Reading time 3 min
Sharing visualized maps about your profession. Photo: Enlighten Image: Jaeseong Park
Mapping is an easy and quick exercise where participants can visualize their skills, identities, or goals with cartographic ideas. Mapping also enables us to visualize difficult and complex content in an informative and compact way. We all can create maps and there are wide possibilities of choosing materials for creation of maps from drawing to sculpturing and motion expression to sound journey. Maps show networks of pathways and zones together with intuitive self-exploratory findings.
I see a connection between pedagogical events and mapping where goals are chosen based on participants’ needs and hopes. Mapping can be a way of creating collective understanding starting from individual mapping exercises and sharing your ideas with other participants. Similarities, differences, and crossroads visualized in maps help us to understand how we and others think and behave. It helps us understand what values and motives drives us in life and learning.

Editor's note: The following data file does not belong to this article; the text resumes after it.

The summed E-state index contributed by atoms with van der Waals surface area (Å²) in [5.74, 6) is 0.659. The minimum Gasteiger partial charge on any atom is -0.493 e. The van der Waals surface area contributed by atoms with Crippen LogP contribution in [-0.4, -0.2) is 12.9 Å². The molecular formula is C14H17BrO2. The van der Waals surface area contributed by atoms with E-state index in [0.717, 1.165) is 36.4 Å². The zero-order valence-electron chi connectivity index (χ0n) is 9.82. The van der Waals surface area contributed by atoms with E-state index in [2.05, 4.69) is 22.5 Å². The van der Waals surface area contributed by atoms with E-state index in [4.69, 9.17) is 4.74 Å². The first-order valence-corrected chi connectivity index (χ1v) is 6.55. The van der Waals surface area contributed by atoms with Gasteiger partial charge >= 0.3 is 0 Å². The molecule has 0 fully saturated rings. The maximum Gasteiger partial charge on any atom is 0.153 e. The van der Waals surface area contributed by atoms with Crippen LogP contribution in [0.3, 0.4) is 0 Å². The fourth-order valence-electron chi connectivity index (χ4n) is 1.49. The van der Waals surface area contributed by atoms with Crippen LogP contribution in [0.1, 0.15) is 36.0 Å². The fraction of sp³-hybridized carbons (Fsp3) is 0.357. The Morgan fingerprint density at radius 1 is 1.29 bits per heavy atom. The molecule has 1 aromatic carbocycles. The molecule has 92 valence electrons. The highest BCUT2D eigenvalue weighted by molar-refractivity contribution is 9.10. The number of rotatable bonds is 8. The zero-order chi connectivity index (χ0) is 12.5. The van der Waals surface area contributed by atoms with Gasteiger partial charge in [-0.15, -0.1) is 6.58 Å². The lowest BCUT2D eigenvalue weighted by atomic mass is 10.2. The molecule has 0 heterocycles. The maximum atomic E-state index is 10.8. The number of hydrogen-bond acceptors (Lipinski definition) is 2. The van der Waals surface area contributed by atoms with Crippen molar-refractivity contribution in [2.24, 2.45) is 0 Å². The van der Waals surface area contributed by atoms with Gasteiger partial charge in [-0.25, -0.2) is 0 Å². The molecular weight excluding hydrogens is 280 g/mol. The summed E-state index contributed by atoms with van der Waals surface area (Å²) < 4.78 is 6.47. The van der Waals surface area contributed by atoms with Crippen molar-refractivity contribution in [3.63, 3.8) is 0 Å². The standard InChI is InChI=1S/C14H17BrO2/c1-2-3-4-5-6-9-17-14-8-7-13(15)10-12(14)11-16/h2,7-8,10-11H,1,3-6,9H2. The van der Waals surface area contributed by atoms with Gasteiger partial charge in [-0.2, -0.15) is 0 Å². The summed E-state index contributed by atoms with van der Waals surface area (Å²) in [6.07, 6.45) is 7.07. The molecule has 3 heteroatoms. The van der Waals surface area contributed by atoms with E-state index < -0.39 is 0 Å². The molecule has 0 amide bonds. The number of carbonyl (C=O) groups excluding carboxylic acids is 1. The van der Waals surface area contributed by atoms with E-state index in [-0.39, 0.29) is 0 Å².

Mapping has been used during Master’s studies of Nordic Visual Studies and Art Education (NoVA) many times. In the first symposium at Aalborg University in Copenhagen in the autumn 2018 we were mapping the campus area and our visual interpretations. Mapping was also a useful tool in project fieldwork in course of Visual and Performative Ethnography offered by Konstfack University of Arts, Crafts and Design (Stockholm) in spring 2019. Mapping was again used at Aalto University’s intensive course NoVA lab explores: Art, Education and Entrepreneurship in September 2019.